New book studies man as God’s creation by David Holland

“Melchizedek, High Priest of God And Your destiny in this eternal priesthood” is a study on man-made in the image of God and through this Biblical knowledge encourages individual Christians to build their life on and be confident in the reality of who they are as a son or daughter of God and a follower of Jesus. It is grounded on the personage of Melchizedek, not just his background and personal life but how his example and role relates to Jesus and every Christian today.

This work is unique from other books on the subject of Melchizedek in that it uses what the author describes as a “forensic” approach to the Bible. “Melchizedek, High Priest of God And Your destiny in this eternal priesthood” is a must-read for Christian readers and those who are curious to find out if there is any substance to the Christian faith.

“Melchizedek, High Priest of God And Your destiny in this eternal priesthood”

By David Holland

David Holland helps Christians find their God-given purpose and how they can fit into the plan that God has for their lives based on the example of Melchizedek. “Melchizedek, High Priest of God And Your destiny in this eternal priesthood” (published by Xlibris Australia) is a Biblical study on the spiritual man as a creation of God.

About the Author

David Holland was born in the mid-1950s in Victoria, Australia. After completing studies in town planning and environmental management at university, he became more involved in church and was given the opportunity to start a theological course with Vision Christian College. He holds a diploma in ministry and a diploma in theology, both achieved with honors.

Softcover | 6 x 9in | 138 pages | ISBN 9781499005783

E-Book | 138 pages | ISBN 9781499005790

Available at Amazon and Barnes & Noble



The Reluctant Sojourner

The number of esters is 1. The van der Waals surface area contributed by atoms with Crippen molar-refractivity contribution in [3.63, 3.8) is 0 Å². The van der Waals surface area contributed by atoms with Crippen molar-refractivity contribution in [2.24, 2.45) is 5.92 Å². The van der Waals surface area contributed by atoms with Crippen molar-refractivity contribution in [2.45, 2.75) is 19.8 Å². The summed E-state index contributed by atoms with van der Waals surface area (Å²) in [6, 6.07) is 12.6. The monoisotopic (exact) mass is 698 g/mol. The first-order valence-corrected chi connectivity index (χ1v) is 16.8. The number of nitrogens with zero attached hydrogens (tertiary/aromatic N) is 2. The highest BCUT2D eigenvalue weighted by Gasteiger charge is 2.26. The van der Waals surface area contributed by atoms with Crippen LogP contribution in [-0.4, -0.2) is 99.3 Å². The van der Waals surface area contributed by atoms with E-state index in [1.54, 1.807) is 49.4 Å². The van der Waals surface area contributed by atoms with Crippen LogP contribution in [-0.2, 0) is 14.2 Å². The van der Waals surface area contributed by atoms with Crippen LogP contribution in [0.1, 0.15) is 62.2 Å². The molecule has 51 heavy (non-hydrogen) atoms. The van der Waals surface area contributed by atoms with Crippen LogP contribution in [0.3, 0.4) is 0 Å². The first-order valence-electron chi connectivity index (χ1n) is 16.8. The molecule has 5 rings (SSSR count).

The Second Chapter of a book first published by Gallery2020 Publishing in 2008 is now published as an introduction to the book on the Habitat Association’s Book blog site under the name of the book “Will the Real Melchizedek please step forward.” Gallery2020 Publishing has now published the second edition of this book on ITunes as an ibook. The book was published in February 2013. A sample book can be found under the authors name or title of the book in the iTunes or ibook search engine. Presently the sample book and full version can only be accessed on iPads or iPhones.

This chapter brings some overlooked biblical scripture insights related to the family of the biblical patriarch Abraham. Abraham was the man who had a scriptural historic meeting with the mystical Melchizedek. But the overlooked aspects of the scriptures is that the first personage that God asked to go to the land of Canaan was Abraham’s father Terah. This is the story of Terah and his challengers in life.

The chapter introduces the concept of the jubilee year or year of release from dept and slavery. It shows how anniversaries of this year could have been a marker for both Terah and Abraham meeting the king Melchizedek.

Chapter 2

Here we pick up the story two hundred and twenty years after the flood, several years before Melchizedek meets Abram.

Terah was born.

He was the father of Abram. Abram is known today to most Christians, Jews and Muslims as Abraham the father of the faithful.

Terah lived in one of the major towns in the Chaldean Kingdom. He lived in an area that we recognize today as the ancient Fertile Crescent. It was the cradle of middle-eastern civilization, and was able to support a large population through its agriculture. It also created an ease of increase and abundance in agricultural produce and made kings and rulers rich and powerful.

This in turn made the populations of this fertile area very dependant on the production of the land rather than the provision of God.

Terah was a Shemite, a descendant of Noah through the line of Shem. Similar to Noah himself, who was the eighth generation from Adam’s son Seth and chosen by God to save human kind 200 or so years earlier, Terah was the eighth generation after the flood.

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by David Holland